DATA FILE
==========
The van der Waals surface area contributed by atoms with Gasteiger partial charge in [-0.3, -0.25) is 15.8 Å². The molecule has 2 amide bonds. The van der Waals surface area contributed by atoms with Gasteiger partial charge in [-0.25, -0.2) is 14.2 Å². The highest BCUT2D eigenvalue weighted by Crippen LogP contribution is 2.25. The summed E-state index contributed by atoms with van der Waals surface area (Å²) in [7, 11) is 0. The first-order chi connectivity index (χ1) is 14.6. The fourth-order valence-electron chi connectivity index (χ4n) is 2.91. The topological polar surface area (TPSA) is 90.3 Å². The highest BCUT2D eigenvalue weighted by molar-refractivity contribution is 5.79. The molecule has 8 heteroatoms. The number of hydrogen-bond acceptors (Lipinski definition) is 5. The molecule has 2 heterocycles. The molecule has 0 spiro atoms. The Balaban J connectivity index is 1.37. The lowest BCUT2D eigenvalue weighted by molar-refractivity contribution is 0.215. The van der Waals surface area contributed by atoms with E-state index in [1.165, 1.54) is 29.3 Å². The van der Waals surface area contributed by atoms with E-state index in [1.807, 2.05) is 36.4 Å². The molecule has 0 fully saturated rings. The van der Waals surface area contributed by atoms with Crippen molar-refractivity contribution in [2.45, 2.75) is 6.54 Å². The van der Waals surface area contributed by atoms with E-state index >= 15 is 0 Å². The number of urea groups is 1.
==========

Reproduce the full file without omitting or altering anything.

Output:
The van der Waals surface area contributed by atoms with Gasteiger partial charge in [-0.3, -0.25) is 15.8 Å². The molecule has 2 amide bonds. The van der Waals surface area contributed by atoms with Gasteiger partial charge in [-0.25, -0.2) is 14.2 Å². The highest BCUT2D eigenvalue weighted by Crippen LogP contribution is 2.25. The summed E-state index contributed by atoms with van der Waals surface area (Å²) in [7, 11) is 0. The first-order chi connectivity index (χ1) is 14.6. The fourth-order valence-electron chi connectivity index (χ4n) is 2.91. The topological polar surface area (TPSA) is 90.3 Å². The highest BCUT2D eigenvalue weighted by molar-refractivity contribution is 5.79. The molecule has 8 heteroatoms. The number of hydrogen-bond acceptors (Lipinski definition) is 5. The molecule has 2 heterocycles. The molecule has 0 spiro atoms. The Balaban J connectivity index is 1.37. The lowest BCUT2D eigenvalue weighted by molar-refractivity contribution is 0.215. The van der Waals surface area contributed by atoms with E-state index in [1.165, 1.54) is 29.3 Å². The van der Waals surface area contributed by atoms with E-state index in [1.807, 2.05) is 36.4 Å². The molecule has 0 fully saturated rings. The van der Waals surface area contributed by atoms with Crippen molar-refractivity contribution in [2.45, 2.75) is 6.54 Å². The van der Waals surface area contributed by atoms with E-state index >= 15 is 0 Å². The number of urea groups is 1.